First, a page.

Speed Skating Track.
Just about to begin! Credits: Eric Chen.
Credits: Eric Chen.

Right out of the gate is a huge descend. Eric and Christine are jumping in joy on the sideline as I try to clip in and not die rolling downhill. Eric snap a couple of pictures, and off I go, zooming through a bunch of switchbacks until I hit Main Street. I’ll be seeing the same street 5 more times. This usually busy road has been clear just for us, and right now, it is just me riding by myself. I guess that’s where most of my entry fee went, as toll for such nice road. Just as I start to daydream, the flat road turn hilly at the outskirts of Lake Placid. Initially, it is a slow descend alongside motels filled with friends and families of athletes, and those who came here on the wrong weekend of the year. The Adirondack Mountains, located in upstate New York, is known for its ski resorts, which is why Lake Placid held 2 Winter Olympics. Tall pine trees dot the hills and mountains as far as my eyes can see, with amazing waterfalls and gorgeous rivers streaming down by the roads. The air is fresh and. Lake Placid is an odd ball, a very touristy and lively city in the mist of wild nature. By riding out of the city, I get to see the real upstate NY. As the hills become steeper and higher, I take more time to go up each of them. They are not impossible, but definitely challenging, and the reward is to coast down the same hill on the other side. On the only paved highway that connects Lake Placid to the outside world, it is peaceful and eerily quiet. Right now, it is just me and my gears churning. The race directors have been unkind to the non-athletes by leaving only one lane open, but the incoming traffic has been minimal. I have plenty of room to navigate, even with the occasional police or race support vehicles that speed past me. The sky is slightly overcast, which keeps the weather in the 60s. Most comfortable riding condition I have ever experienced.

Million of dollars worth of bikes.

About 30 minutes later, the course made an out and back into the Mt. Van Hoevenberg recreational area. There are still hills in this area, but much gentler. I’m cranking as much speed as I could, which takes about 20 minutes to finish the loop. There are about 50 people who are just in front of me, and I feel happy knowing that even if I’m dead last, I’m not far from others. The first aid station is located at the end of the loop, in the water/Gatorade/food/Gatorade/water/bathroom order. I perform a sharp U-turn and speed past it, continue on to climb the last major mountain for a while. This is the highest point of the course, clocking in at 2325 ft, mile 12 of the race.

That means it is time to go down! And on the nicely paved US-73 highway, it means fast. The next 8 miles are very steep. I’m very glad to be going down this and not the other way. My speedometer clock 30mph, and those who come with aerodynamic tri bikes with speedy underwears are going even faster at 50mph. The gorge next the road is breathtaking, with the river pounding hard on the surrounding rocks. An amazing view. At the bottom of this ridiculous descend is the town of Keene, and instead of continuing on the highway, we ride towards Upper Jay.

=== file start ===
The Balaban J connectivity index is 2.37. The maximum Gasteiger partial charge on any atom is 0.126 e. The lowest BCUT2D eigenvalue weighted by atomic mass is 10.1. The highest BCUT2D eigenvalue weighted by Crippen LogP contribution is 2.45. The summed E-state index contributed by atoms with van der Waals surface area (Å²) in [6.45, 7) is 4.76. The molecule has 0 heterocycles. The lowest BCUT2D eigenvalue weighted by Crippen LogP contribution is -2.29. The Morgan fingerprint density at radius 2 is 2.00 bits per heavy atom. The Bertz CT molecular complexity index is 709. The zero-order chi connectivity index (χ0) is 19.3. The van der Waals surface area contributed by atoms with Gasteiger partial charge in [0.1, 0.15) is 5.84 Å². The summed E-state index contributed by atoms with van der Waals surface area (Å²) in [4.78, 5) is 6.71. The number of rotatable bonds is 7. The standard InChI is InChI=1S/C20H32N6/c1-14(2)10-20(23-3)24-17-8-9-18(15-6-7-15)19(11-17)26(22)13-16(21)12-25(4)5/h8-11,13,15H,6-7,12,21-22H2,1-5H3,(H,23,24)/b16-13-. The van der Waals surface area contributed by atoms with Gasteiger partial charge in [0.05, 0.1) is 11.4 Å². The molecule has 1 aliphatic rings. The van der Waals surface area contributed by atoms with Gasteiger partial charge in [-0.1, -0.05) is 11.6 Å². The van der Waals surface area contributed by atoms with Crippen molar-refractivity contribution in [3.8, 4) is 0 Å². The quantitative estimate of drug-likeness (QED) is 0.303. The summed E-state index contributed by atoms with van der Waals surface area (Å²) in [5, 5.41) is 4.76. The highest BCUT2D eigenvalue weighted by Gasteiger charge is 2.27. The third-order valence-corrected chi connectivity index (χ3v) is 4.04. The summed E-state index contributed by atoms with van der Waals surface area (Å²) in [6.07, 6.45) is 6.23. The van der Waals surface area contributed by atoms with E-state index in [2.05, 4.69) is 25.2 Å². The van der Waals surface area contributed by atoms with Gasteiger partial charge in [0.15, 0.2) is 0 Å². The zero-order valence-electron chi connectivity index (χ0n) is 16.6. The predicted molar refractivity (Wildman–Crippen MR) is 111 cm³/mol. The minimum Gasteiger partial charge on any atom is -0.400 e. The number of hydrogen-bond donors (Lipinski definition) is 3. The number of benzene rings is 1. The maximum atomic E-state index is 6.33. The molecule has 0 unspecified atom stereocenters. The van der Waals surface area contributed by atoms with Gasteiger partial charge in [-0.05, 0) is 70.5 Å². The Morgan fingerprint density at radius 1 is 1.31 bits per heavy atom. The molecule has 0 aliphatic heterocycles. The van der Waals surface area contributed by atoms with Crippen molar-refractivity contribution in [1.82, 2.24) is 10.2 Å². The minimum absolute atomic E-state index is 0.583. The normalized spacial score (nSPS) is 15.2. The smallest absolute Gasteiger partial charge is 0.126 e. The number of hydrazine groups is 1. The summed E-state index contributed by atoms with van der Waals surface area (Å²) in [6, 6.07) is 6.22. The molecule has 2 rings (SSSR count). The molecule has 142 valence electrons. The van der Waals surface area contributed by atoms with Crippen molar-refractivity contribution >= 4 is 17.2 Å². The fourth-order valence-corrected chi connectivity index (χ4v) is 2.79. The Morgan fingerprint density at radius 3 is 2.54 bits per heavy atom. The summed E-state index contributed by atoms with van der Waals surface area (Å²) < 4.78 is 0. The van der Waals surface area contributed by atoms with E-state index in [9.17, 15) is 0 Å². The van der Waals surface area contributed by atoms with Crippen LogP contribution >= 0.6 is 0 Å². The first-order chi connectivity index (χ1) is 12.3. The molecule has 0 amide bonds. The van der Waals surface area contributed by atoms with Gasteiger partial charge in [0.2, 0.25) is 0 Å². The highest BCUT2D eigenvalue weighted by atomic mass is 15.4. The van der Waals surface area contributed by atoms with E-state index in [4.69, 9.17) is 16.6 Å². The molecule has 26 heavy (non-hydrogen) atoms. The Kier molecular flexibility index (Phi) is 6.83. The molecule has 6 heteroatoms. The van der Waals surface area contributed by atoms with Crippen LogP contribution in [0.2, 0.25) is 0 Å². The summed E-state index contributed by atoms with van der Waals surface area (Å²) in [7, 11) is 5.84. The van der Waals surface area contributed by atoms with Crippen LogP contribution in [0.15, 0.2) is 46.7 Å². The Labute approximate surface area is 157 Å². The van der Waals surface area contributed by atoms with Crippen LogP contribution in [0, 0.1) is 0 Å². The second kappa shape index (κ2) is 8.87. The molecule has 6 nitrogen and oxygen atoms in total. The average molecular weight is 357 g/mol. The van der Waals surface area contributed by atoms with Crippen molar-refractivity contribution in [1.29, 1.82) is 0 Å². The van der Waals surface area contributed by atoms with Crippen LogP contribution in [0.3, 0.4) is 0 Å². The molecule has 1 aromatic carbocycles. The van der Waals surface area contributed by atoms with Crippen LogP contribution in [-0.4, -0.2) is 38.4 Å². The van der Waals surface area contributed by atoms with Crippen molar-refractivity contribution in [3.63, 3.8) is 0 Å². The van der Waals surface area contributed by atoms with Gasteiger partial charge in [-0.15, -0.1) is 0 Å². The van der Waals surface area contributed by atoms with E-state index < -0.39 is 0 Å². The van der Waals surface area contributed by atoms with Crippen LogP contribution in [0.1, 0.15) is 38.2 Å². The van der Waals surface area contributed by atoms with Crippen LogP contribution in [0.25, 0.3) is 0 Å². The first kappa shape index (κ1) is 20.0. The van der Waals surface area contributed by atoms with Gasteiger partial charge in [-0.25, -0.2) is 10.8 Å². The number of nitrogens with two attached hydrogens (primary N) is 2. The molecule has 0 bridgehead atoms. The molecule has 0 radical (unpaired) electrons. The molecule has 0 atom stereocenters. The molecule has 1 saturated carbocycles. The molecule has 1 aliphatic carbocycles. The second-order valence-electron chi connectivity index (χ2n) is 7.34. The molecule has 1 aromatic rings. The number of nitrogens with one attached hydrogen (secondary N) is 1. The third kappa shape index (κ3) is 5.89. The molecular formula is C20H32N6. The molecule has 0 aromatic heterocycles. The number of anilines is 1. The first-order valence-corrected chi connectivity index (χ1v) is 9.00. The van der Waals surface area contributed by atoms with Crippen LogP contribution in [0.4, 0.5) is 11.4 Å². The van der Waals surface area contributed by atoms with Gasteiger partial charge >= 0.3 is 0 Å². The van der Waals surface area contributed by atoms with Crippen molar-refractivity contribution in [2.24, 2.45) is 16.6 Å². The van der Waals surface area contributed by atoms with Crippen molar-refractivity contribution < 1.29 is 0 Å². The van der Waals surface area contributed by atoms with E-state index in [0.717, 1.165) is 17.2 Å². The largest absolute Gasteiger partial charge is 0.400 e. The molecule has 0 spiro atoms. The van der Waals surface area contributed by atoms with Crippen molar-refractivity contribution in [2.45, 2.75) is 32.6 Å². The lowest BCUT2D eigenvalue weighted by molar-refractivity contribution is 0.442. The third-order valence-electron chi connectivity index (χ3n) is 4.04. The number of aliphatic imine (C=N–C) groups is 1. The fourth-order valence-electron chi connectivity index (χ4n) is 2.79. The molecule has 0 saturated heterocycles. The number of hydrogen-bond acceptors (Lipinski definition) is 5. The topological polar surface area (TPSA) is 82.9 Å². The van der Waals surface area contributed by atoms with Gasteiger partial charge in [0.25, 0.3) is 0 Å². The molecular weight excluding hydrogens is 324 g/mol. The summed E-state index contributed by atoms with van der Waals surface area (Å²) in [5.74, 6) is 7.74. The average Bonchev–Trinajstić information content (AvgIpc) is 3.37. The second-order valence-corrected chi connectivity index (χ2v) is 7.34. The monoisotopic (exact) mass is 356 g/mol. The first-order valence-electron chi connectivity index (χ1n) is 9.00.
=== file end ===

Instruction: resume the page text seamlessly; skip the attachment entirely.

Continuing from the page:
View near Eric and Christine’s Cabin.
View near Eric and Christine’s Cabin.

The portion from Keene to Upper Jay, then to Jay, is not bad, where most of it is still downhill. At around mile 24, I take my first quick break, replenishing my water supply, fixing my cadence meter that has been accidental been kicked out of position and getting additional sunscreen. A few miles later, I’m pass by the fastest elite man and 2 more closely behind him. This is the second time they lap me in the day, and I’ll not see them again. I continue biking along, passing very few people but being passed by stronger bikers as the road thins out. By the time I got to Jay, I’m all by myself. My mind is occupied by focusing on eating Oreos and Cliff Shots. I did not grow up riding bicycles, so eating while biking is still a challenge for me. Dehydration is starting to set in but Ibuprofen keeps my headache in check while I try to down as much water as I can. The weather is still pleasant, and can be chilly when I’m going fast.

The course remains flat from Jay to Au Sable Forks, another out-and-back on the course. There are some slow uphill going on, followed by an equally gentle downhill. By the time I got back to Jay, I have been riding for 2 hours and 15 mins, or 40 miles in the 112 miles race. I think the difficulty might just be overrated! If I keep a decent pace, I can make the 16 miles back in less than 90minutes! Hindsight is always 20/20. From Jay to Wilmington is only 6 miles. However, the hills are steeper compared to anything I’ve ridden. Going up, I’m averaging at 11 mph, which is somewhat slower than before. The 3rd aid station is on the foot hills, and I decide to get a refill and a quick bathroom break. By now, I realize that I do not need both water bottles – I train with 1 bottle, and there are so many aid stations along the route that I have yet to drink from the 2nd bottle. I repack some food from my bag into the bento box, throw away some water, and begin the uphill journey. 5 miles to Wilmington, 17 miles until the 2nd loop.